03/17/2006 1:00AM

Barretts sale neither boom nor bust


LEXINGTON, Ky. - The Barretts select juvenile sale on March 14 was missing one of its big supporters this year, but the auction's upper market seemed to hold up well nonetheless. That's partly because the sale offered variety and attracted buyers from market levels below the $1 million mark.

The late Bob Lewis was well known for bidding high on horses he liked at many sales. The California-based owner was a fixture at the Barretts auction house in Pomona, Calif., and he made a difference to the sale company's bottom line. Last year, he and fellow Californian Sid Craig dueled over the Barretts March sale's top lot, the $1.9 million What a Song. Lewis won that one.

Even without Lewis, who died in February, the Barretts market had enough firepower to produce a pair of million-dollar horses. They were a $1.5 million Distorted Humor-Tom's Cat colt that WinStar Farm purchased, and a $1.2 million Exploit-Carson Jen colt bought by Ahmed Zayat.

The one-day auction had a smaller catalog this year and sold 93 lots for $14,361,000. The average of $154,419 was down 5 percent and median slipped 16 percent. But the buy-back rate also dropped from 39 percent to 33 percent, a sign that sellers and buyers were more in accord for the horses on offer.

The Barretts auction came just two weeks after Fasig-Tipton's Calder select sale produced a $16 million Forestry-Magical Masquerade colt, which broke the previous world record for any horse at public auction set when Robert Sangster paid $13.1 million for Seattle Dancer at the 1985 Keeneland July sale. Barretts, which generally offers less fancy pedigrees, was not likely to produce any prices that flashy in the auction ring, and that's not necessarily a bad thing, said Barretts president Jerry McMahon.

"Our book is made up with quite a variety of horses, as opposed to what happens at Calder," McMahon said. "We have some local consignments, for example, targeted to the $50,000 to $100,000 range, and there are people here to buy horses in that category."

McMahon noted that in the late 1990's, when the Barretts March sale enjoyed a boom that included a then-world record $2 million juvenile sale-topper, it actually lost some buyers who previously had been mainstays, because those bidders felt priced out of the market. Key among those were Japanese investors. McMahon said six Japanese buying groups attended the 2006 sale, a boon to the middle market.

The Barretts sale has always held a somewhat precarious position. It is conducted near one of the world's leading racing centers in Southern California, but unlike Florida, it doesn't have a large local supply of 2-year-olds for sale. And unlike Kentucky, it's not very easy for Florida-based yearling-to-juvenile resellers, called pinhookers, to send their stock to. But East Coast resellers support the auction with inventory, and they're scoring hits, even with the added expense of shipping their horses and staffers West. The hits might not often be seven-figure horses, and McMahon acknowledges he'd like a few more of those next year. But a broad middle market is healthy, he points out.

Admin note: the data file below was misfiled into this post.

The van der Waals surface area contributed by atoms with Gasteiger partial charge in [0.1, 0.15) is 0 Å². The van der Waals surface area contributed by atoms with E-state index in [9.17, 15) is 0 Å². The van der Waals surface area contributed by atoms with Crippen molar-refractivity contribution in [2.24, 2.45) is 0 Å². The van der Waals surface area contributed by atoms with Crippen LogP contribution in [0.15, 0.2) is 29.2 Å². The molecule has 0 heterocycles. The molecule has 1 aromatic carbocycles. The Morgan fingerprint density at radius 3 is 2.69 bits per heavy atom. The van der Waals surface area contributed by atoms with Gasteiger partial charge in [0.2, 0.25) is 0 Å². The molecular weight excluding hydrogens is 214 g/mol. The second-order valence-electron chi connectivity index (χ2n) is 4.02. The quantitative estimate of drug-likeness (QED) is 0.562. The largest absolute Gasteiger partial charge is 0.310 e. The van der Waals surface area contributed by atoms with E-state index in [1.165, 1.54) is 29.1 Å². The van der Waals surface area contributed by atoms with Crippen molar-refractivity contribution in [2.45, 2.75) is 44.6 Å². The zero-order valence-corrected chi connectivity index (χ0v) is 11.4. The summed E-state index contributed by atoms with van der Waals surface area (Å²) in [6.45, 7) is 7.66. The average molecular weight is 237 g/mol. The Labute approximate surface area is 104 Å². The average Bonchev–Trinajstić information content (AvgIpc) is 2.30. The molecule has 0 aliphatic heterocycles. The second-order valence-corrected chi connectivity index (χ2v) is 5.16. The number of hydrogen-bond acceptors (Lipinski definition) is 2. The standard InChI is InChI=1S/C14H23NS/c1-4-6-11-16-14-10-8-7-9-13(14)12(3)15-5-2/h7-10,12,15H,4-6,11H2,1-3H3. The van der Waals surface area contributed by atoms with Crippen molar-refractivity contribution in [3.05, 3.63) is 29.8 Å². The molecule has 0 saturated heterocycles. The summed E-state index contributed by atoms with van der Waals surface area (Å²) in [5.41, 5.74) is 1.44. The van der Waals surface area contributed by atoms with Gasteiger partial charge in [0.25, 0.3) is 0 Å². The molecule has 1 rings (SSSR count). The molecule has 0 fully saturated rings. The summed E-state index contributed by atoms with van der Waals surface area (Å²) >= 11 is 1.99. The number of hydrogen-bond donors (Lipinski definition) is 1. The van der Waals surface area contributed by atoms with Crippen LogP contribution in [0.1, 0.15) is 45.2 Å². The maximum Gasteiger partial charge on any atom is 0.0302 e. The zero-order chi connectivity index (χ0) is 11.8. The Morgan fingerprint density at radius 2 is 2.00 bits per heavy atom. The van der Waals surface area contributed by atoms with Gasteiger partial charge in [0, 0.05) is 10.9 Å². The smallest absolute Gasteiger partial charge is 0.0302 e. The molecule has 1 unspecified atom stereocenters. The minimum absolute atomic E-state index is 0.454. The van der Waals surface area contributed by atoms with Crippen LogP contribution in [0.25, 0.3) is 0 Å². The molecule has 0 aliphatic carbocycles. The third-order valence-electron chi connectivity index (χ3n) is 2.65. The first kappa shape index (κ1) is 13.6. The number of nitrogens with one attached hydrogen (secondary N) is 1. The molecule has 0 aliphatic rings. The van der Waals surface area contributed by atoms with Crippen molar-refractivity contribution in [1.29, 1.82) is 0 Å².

"Anybody, if they have the choice, is going to choose to sell 200 horses that average $200,000," he said. "But to fill out our book, we always have to have horses that are well-sold at lower levels. It broadens your market for what consignors can be in your sale. And, once in a while, a horse you rated as moderate will step up and perform on the track and in the sale ring.

"You do get some upper-end buyers with not enough horses to select from, but it's not a bad thing, having that variety."

Officer filly runs fastest quarter-mile

Hip No. 122, an Officer-Likely Minister filly, ran the fastest quarter-mile time of 21.20 seconds at the Ocala Breeders' Sales Co.'s first March sale preview in Ocala, Fla., on Friday. The filly is in Eisaman Equine's consignment.

Five juveniles breezed the fastest eighth-mile time of 10.40 seconds. They were Hip No. 18, a Johannesburg-Flowing Melody filly consigned by CloverLeaf Farms and Brent Fernung; Hip No. 45, a Doneraile Court-Grey Dawn Grey colt offered by Gabriel Dixon, agent; Hip No. 227, a West Acre-Purrfect Heritage colt consigned by Excel Bloodstock, agent; Hip No. 243, a Straight Man-Rhodesian Romance colt from new Episode Training Center, agent; and Hip No. 264, a Five Star Day-Saucy Maise colt offered by Hartley/De Renzo Thoroughbreds, agent.

Hip No. 240, an Include-Regents Signet colt, had the day's fastest three-eighths work, covering the distance in 35.20 seconds.

The under-tack show was to continue Sunday at 9 a.m. with hip numbers 269 to 535. The OBS March sale takes place March 21-22 in Ocala, each session starting at 11 a.m.

* Horse Racing TV will present live coverage of the Adena Springs juvenile sale in Florida on March 20 beginning at 6 p.m. Eastern.